The 3 vehicles shared body parts, mechanicals, and were built in the same factory - it was just the badges fixed on at the end of the production line that were different.
The engines were basically VW plants badged up for the relevant vehicle - the most notable (unlikely?) choice was the deployment of the 2.8 engine from the Golf VR6.
A powerful engine in the Golf, but when shifting something 175% heavier, and did the job well but was not what you would call a "Hot MPV".

When launched, it was the Ford that topped the sales charts, and it was Ford that pushed for updates and developments.
By 2006, the joint-venture parted ways, and the Galaxy became built of the Ford Mondeo running gear.  With just about every manufacturere having an MPV in the range, Ford went down the route of developing the S-Max (which was a compact Compact MPV)  and enlarging the Galaxy.  In terms of size and internal space, the Galaxy became a 21st Century version of the Transit (but with windows)

There was a 5 year gap between the second and third Monty Python films - The Life Of Brian and The Meaning Of Life.
Much had splintered in the Monty Python world in those 5 years.  Their first 2 films had been given direction and purpose by one or two of the Team wrestling the Project through, and on The Life Of Brian all were pulling together in the face of adversity (and George Harrison's mortgage).
Off the back of the last hurrah of Live At The Hollywood Bowl, the team assembled to make their next film.
Whilst ideas weren't short, a narrative or story-arc was absent.  What was decided was to take several of the ideas and weave them together against a backdrop of The Meaning Of Life.  And what was produced was a similar filmic event to 1971s compilation film And Now For Something Completely Different.  Initial reviews were disappointing as was public reception (maybe there was too much expectation of Life Of Brian 2?)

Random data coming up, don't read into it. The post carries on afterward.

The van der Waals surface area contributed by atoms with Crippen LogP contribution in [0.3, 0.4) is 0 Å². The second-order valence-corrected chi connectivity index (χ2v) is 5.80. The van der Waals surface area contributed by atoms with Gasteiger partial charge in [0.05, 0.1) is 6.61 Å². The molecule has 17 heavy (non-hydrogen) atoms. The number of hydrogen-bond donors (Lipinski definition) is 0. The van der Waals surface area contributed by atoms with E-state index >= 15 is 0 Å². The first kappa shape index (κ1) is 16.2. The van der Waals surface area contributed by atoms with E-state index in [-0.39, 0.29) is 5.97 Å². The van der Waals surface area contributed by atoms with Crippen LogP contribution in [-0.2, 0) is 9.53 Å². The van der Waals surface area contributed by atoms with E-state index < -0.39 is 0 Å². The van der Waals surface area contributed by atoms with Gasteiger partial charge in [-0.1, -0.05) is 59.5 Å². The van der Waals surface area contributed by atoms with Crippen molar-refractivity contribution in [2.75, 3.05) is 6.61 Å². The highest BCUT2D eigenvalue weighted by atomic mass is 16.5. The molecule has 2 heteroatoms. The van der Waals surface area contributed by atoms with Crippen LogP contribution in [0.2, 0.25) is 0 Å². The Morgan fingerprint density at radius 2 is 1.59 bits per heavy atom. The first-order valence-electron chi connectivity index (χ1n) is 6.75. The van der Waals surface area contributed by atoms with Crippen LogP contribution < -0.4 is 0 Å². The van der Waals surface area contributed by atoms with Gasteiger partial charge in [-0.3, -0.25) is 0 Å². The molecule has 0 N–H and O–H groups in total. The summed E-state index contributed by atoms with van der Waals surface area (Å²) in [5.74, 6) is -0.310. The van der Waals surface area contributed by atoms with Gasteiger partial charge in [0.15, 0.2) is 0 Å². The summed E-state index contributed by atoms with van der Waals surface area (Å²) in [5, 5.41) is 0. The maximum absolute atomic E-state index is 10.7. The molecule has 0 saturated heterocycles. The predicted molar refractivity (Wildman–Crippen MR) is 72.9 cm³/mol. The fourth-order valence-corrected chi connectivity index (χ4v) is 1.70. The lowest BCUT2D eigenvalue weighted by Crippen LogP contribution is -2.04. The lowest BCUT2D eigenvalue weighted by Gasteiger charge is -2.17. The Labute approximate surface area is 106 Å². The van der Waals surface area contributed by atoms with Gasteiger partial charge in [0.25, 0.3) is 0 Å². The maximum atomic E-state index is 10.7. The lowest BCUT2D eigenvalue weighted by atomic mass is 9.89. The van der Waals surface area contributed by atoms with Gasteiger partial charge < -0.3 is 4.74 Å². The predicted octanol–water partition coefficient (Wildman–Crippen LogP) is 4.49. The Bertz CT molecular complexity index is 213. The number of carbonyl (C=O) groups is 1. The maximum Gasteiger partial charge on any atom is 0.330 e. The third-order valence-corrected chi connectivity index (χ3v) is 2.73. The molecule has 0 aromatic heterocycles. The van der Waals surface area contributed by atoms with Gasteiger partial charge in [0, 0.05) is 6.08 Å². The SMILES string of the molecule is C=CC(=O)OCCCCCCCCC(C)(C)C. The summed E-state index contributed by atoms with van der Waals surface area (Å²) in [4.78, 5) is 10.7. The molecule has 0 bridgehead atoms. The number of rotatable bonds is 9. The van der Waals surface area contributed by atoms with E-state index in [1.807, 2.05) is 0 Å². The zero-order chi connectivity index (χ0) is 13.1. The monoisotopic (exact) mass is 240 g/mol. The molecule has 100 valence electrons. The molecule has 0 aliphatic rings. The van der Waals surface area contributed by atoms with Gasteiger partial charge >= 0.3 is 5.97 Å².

There is much in the film that is quotable, memorable, and has made it into the British language possibly without the user realising it's source ("it's only wa-ffer thin" for example).
Among the sketches were some songs supporting the narrative of the moment.  Eric Idle had obviously taken courage from the acclaim received for Brian's closing song "Always Look On The Bright Side Of Life" and penned  a clutch more including a song about the penis in the style of Noel Coward, celebrating the adventure of a career in Accountancy, and this one - a musing on the universe (not 100% scientifically correct, but close enough)

Tuesday 13 June 2023

Sparks - The Girl Is Crying In Her Latte

 When the first single landed, I admit to being a tad concerned about the album.  There was something typically Sparks-ian about the video featuring Cate Blanchett dancing in headphones with Ron and Russell in the background.  But I wasn't enamoured of the song - nice enough, but didn't seem to have a lot of depth or invention.